This past weekend I went down to London to receive my ISTD award at the ceremony being held in the Design Museum. That itself was a fantastic night were I met some interesting people and just hear about some of the great work going on in our industry (but more on that later...). This trip happened to coincide with the Wim Crouwel exhibition, so I figured it was worth having a little nosy at. And how right I was.
I had heard of Crouwel before the exhibition but never fully understood the mark he has left in Graphic Design, this exhibition opened my eyes to his talent and creativity. Myself and Leanne Swift (http://www.leanneswift.co.uk) spent well over a couple of hours in this single room, in awe of this mans legacy (we even out lasted the exhibition guard monitoring the room lol). After hours of drooling over his work we came to the conclusion that too many people imitate his work. Nearly every piece in there we had seen done by a friend or peer. This is an amazing tribute to Crouwel and highlights just how influential he is to our industry, but it did get me wondering what he thinks of designers now. In his youth he was seen as this daring and different designer, he imitated no one (though he did have influences) and explored his own desires and curiosities. Are we doing enough of this in our own work? Is Crouwel looking at our "cutting edge" designs and chomping at the bit to compete against us, or is he (more likely) watching and going "Been there, done that"? I feel as though we owe it to Crouwel and all our other design heros, to do something new and daring. Not to pay tribute to them but to instead scare them with our "edgy" designs. Am I wrong?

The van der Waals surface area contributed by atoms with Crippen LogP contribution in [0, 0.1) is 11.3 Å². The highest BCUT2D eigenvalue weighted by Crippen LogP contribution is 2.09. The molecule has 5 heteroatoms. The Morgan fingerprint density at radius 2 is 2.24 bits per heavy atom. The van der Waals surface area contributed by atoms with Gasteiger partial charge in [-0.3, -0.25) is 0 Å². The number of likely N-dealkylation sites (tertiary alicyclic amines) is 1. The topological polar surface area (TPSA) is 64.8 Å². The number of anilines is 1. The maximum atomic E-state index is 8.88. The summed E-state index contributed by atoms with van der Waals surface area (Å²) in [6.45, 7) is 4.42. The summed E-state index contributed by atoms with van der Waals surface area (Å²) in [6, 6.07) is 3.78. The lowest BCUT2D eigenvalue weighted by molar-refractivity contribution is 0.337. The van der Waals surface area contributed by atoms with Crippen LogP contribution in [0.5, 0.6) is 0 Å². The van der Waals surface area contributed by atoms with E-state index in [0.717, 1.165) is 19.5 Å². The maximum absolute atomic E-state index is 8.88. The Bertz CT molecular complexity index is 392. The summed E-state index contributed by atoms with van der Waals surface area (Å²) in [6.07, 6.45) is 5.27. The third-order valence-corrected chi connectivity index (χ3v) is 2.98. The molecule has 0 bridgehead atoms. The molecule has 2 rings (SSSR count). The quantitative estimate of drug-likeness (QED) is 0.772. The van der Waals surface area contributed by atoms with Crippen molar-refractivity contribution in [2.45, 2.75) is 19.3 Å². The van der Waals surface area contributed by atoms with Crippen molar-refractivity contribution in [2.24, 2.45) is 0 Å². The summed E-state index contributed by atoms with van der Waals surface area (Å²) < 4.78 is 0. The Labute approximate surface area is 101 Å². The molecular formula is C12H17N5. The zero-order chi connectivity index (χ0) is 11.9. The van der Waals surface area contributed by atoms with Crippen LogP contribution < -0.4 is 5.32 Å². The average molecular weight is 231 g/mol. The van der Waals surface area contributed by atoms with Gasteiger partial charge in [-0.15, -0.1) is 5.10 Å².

I recommend everyone go see this exhibition and let me know what you think. I have a feeling you'll walk out of there feeling exactly the same as me; sick to the stomach by the beauty of his craft lol.
Here are some photographs from the exhibition. Unfortunately I couldn't find any of the pieces that particularly stood out to me (the Panto logo design and what I can only deduce as an abstract interpretation of paragraph styling).
The rug below is how I discovered Crouwel's work. Unfortunately it wasn't in the exhibition (the his typeface used was) so I guess I'm going to have to get one hell of a well paid design job so I can buy my own copy of the rug lol.